Administering opioids to pregnant mice alters behavior and gene expression in offspring

Administering opioids to pregnant mice alters behavior and gene expression in offspring
Correlation of behavioral results with gene expression in male mice. Credit: Martin et al., eNeuro 2021

Mice exposed to the opioid oxycodone before birth experience permanent changes in behavior and gene expression. The new research published in eNeuro highlights a need to develop safer types of painkillers for pregnant women.

Opioids like oxycodone are prescribed to to treat pain, but the drugs may affect the fetus, too. Opioids can pass through the placenta, binding to receptors in the fetal brain, which can lead to in newborn babies. The long-term consequences of prenatal opioid exposure haven't been fully studied, however.

To explore this, Martin et al. administered oxycodone to female mice every day for the two weeks prior to and throughout the duration of their pregnancy. The team administered a range of behavioral tests on the offspring during weaning and later in adulthood. The offspring exposed to oxycodone during gestation showed signs of impaired social behaviors and communication. They were also larger and less active than the control mice. The research team examined the of opioid receptors in the offspring. In the hippocampus, a region involved in learning and memory, one type of receptor increased in male mice while a different receptor decreased in .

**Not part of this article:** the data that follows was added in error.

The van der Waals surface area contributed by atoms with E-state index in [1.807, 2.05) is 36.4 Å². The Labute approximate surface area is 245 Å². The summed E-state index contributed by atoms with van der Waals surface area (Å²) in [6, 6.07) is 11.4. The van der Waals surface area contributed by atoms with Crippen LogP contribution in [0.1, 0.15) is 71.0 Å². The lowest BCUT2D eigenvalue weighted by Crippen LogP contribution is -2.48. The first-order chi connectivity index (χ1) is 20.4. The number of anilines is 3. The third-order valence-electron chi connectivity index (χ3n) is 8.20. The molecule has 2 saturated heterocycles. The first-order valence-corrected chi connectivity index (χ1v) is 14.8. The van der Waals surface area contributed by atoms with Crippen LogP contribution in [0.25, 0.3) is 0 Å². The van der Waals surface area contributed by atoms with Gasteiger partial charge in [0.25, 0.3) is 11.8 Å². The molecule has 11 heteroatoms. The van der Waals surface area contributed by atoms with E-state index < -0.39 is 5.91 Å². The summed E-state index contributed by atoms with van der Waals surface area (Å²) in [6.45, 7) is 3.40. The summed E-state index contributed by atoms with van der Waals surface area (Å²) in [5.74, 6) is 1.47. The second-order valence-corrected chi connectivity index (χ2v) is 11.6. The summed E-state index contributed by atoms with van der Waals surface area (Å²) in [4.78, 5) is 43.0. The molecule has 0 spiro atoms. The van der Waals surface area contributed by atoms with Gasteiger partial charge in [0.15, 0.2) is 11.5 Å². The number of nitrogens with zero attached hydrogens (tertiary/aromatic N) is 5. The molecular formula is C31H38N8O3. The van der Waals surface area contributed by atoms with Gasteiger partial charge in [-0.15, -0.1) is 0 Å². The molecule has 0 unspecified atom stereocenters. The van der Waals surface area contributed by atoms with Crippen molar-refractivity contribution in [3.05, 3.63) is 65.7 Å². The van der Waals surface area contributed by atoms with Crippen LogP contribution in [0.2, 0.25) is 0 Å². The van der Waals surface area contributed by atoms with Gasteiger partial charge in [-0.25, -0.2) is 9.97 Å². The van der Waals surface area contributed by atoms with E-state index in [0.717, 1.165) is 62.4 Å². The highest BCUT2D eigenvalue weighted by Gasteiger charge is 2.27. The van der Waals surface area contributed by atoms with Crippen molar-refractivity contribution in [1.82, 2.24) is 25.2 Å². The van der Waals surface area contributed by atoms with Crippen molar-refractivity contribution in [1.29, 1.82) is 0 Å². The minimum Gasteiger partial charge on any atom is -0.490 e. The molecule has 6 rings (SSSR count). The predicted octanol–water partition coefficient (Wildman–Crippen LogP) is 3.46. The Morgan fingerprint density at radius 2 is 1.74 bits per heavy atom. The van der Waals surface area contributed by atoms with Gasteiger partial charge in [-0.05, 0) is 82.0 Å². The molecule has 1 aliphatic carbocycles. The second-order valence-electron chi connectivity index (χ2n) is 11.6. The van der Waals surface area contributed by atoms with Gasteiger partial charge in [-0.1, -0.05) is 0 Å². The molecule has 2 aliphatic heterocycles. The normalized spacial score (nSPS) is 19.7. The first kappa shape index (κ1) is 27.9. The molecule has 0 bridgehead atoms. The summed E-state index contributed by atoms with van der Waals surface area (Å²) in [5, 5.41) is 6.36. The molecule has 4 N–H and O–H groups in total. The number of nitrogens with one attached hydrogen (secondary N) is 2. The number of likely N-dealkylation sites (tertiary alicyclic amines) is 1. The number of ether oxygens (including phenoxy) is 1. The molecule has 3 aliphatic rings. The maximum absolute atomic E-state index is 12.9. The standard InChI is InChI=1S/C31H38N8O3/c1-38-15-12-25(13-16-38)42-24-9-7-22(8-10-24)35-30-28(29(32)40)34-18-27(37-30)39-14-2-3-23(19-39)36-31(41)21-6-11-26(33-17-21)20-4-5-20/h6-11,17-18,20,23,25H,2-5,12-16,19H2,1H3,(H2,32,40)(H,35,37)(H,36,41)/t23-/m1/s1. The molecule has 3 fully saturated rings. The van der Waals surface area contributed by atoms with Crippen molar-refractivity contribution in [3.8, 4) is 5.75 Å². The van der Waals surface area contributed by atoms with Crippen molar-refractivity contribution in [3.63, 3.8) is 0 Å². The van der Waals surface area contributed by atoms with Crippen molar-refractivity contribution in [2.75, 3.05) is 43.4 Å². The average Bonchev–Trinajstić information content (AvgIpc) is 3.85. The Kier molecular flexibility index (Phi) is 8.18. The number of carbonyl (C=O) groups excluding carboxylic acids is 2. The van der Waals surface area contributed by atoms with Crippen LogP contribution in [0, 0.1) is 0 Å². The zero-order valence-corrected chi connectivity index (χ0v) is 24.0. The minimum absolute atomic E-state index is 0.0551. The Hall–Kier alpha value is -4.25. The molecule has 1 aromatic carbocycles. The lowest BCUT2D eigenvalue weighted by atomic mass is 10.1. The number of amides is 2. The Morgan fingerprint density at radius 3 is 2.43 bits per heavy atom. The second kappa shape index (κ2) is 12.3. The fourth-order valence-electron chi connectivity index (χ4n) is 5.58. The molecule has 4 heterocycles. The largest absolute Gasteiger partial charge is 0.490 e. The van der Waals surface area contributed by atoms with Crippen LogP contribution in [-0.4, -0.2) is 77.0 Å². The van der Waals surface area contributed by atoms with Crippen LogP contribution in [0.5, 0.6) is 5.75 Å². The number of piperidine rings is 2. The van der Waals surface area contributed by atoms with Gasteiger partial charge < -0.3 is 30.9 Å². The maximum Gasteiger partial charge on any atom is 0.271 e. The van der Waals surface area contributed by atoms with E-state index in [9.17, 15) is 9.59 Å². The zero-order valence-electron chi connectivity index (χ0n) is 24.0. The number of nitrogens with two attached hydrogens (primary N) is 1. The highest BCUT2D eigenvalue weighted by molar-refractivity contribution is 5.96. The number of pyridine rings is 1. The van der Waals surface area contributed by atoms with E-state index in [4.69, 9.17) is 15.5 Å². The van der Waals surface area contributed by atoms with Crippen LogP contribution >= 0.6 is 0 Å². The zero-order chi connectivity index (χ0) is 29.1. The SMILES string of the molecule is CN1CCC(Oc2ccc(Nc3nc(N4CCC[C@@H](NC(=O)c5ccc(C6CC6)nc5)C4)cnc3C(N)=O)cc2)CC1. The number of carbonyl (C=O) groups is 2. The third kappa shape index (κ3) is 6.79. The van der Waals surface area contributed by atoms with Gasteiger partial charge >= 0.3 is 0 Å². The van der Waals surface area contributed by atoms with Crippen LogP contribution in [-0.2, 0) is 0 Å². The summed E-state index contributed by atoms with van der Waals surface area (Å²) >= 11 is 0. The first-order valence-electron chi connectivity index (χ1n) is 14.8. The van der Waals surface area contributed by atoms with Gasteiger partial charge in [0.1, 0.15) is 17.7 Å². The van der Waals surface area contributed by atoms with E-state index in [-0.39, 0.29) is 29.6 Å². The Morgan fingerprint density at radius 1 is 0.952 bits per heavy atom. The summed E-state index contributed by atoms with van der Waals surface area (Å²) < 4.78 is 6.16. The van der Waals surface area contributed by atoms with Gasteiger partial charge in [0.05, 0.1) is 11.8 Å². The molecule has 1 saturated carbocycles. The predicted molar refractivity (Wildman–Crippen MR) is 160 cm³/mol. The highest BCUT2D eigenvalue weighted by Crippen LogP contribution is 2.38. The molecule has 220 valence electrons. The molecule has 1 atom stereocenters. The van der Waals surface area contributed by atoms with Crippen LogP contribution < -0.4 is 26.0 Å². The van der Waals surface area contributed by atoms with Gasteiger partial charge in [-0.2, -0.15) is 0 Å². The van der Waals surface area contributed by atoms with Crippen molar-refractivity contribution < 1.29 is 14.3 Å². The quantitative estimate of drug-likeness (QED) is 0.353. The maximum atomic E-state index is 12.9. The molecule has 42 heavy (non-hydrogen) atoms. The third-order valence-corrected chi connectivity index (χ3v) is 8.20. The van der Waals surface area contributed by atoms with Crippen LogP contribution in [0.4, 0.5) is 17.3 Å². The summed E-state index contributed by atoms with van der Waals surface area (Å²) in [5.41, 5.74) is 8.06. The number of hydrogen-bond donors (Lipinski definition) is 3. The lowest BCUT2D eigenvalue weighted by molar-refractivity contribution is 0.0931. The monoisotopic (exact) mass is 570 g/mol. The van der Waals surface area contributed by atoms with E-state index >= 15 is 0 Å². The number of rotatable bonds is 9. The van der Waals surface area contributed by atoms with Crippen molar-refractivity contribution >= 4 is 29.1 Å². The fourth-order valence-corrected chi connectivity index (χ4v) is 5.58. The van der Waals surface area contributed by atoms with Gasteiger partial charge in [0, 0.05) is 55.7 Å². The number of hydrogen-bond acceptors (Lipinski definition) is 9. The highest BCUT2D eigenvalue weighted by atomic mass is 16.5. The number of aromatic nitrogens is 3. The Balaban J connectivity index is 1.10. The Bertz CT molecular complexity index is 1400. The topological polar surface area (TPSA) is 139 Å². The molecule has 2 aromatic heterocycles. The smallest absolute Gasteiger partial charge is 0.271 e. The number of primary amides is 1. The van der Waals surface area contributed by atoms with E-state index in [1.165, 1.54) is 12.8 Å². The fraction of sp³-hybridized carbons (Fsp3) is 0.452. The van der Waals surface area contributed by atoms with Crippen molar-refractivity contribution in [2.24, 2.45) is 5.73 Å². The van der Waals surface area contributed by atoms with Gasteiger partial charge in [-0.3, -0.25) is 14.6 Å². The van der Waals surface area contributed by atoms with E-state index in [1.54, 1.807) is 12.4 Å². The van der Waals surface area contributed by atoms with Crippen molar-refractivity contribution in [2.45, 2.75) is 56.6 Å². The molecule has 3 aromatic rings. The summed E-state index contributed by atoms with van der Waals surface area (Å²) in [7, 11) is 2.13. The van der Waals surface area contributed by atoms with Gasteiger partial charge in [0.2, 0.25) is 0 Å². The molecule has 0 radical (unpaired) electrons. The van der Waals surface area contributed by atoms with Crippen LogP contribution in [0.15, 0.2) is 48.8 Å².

These results reveal prenatal opioid exposure can have lifelong effects on offspring.


Explore further

Methadone research could help babies exposed to opioids in utero

More information: Maternal Oxycodone Treatment Results in Neurobehavioral Disruptions in Mice Offspring, eNeuro, DOI: 10.1523/ENEURO.0150-21.2021
Citation: Administering opioids to pregnant mice alters behavior and gene expression in offspring (2021, July 26) retrieved 19 September 2021 from https://medicalxpress.com/news/2021-07-opioids-pregnant-mice-behavior-gene.html
This document is subject to copyright. Apart from any fair dealing for the purpose of private study or research, no part may be reproduced without the written permission. The content is provided for information purposes only.
 shares

Feedback to editors